What do Chess, Acting, burritos and C++ have in common? Bitbay’s founder tells his story.
We sat down with David Zimbeck, early Smart Contract pioneer, and founder of BitBay, BitHalo and BlackHalo with one question on our mind… “What does it take to become a Blockchain Developer?” Zimbeck transitioned to Blockchain development from acting, real estate, film development and chess, among other adventures. He shared with us his thoughts about the paucity of outstanding Blockchain developers and the qualities that make for good ones. Here is what we learned:
Blockchain developers must be well-rounded and analytical
Zimbeck himself appears to be a man of many lives. At one time, he loved Chess—he won the Ohio scholastic state championship three years in a row, becoming Chess Master at age 18 and defeating 10 Grandmasters in a tournament in Europe. Later careers included drilling oil, handling real-estate, producing films and acting. (Watch Zimbeck swashbuckling a minor role in Pirates of the Caribbean 2.) Each experience, he said, contributed to his Blockchain innovations.
“Chess,” for instance, “helped me visualize code. It helped me plan, memorize and problem solve, as well as anticipate problems well in advance. Working in Real Estate was crucial when I was developing BitBay’s double escrow smart contract program, and oil drilling taught me how to press forward through fatigue and discouragement. Being well rounded is critical for perspective and insight.”
Perseverance, self-discipline and willpower are essential
“I was literally a nobody in Cryptography, and I came completely out of nowhere. I’ve been persistent with my goals. It’s a marathon, not a sprint.”.
Zimbeck said it took him 93 sixteen-hour days in a trailer to teach himself to program from scratch. This was mid-Winter in North Dakota under minus-13 degree conditions. “I lived on Taco Bell spicy potato burritos, almonds, chocolate, sunflower seeds and Mountain Dew,” shared Zimbeck, “I would wake up, roll out of bed, and code until falling asleep. I developed a cough so bad that I had to fly to Florida after my prototype was done and be nursed back to health by my parents.”
What motivated him? “[This work] was what was needed,” said Zimbeck, “to make the world’s first smart contracting platform. I was literally a nobody in Cryptography, and I came completely out of nowhere. I’ve been persistent with my goals. It’s a marathon, not a sprint.”
Blockchain programmers must be meticulous in their work. Blockchains must be secure enough to protect large amounts of value. Platforms, once built can only be revamped through great expense and risk of disruption to the communities they serve. For these reasons, developers need to be painstakingly careful and thorough in their coding. One mistake may easily cause the platform’s clients to lose hundreds of thousands, if not millions, of dollars. David Schwartz, Chief Cryptographer of Ripple, who developed secure messaging and cloud storage software for government and military applications, compared Blockchain to a fortress. Enemies try to breach crypto infrastructure all the time. It takes a top developer to prevent and withstand these attacks.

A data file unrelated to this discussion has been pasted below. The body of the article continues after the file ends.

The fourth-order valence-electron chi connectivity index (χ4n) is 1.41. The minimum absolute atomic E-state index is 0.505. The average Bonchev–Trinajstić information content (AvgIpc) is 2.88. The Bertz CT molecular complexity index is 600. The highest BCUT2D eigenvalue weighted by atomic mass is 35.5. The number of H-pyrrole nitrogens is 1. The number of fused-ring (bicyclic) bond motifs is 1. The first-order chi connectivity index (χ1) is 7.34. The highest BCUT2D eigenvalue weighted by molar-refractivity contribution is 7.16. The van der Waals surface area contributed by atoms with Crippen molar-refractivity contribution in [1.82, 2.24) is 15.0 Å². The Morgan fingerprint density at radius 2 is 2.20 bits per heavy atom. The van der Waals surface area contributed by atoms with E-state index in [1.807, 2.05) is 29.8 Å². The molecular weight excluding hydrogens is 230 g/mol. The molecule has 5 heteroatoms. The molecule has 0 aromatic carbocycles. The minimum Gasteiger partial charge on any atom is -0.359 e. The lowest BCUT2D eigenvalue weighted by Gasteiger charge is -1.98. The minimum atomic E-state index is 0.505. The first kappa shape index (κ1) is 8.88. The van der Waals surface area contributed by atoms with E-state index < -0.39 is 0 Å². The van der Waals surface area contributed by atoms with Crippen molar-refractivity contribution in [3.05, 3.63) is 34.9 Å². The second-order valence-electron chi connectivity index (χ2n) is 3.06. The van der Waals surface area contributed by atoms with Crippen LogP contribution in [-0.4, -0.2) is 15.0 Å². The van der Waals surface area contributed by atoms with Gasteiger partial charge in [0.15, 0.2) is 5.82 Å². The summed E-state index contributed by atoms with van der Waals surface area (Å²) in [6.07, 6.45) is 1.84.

Outstanding learning skills are more important than specific language familiarity
Job postings that seek outstanding Blockchain engineers usually specify a shopping list of requirements that include programming languages like LLL, Java, C++, Serpent and Solidity. To Zimbeck, the most important qualities are the abilities to keep on learning and to think “out of the box”.
Zimbeck, a high-school dropout who only knew basic QBack and C++ when he first came to Blockchain programming, revealed that he taught himself Blockchain engineering by searching for information on Google. Indeed, Blockchain investor Zach Piester noted that Blockchain engineers need to think creatively, since Blockchain is an evolving technology, and since each usage case has its own unique requirements. The industry is moving at break-neck speed, so Blockchain engineers need to constantly update their skills, and need to have the courage to innovate audaciously.
It takes a great deal of passion to be a Blockchain Developer
“Money means nought to me. I want to lead a self-sufficient life. After programming, I want to be a builder or have a farm.”
Top Blockchain developers are not programming because they need the money, but because they genuinely love the industry, and/or because they see Blockchain technology as a tool for good. Zimbeck told us:
What got me into Blockchain was my prior search for solutions to world problems. Bitcoin didn’t impress me too much, since the decentralization of money won’t stop the media from dictating to people. However, I saw a lot of interesting potential with Blockchain, and this is what eventually lead me to the Halo idea”.
For Zimbeck, it was the drive that he’d had childhood on to make the world a better place. People like he see smart contracts as tools to not only protect cryptocurrency traders, but to make the world more democratic and trusting.
Blockchain engineers are often called “crypto-anarchists.” They believe in the power of Blockchain to remedy injustice, to restore trust, to help individuals escape government interference, to shatter borders, and to end corruption (among other benefits). These kind of individuals are neither grooming their LinkedIn profiles, nor searching for a way up the corporate ladder. “Money means nought to me,” said Zimbeck, “I want to lead a self-sufficient life. After programming, I want to be a builder or have a farm.”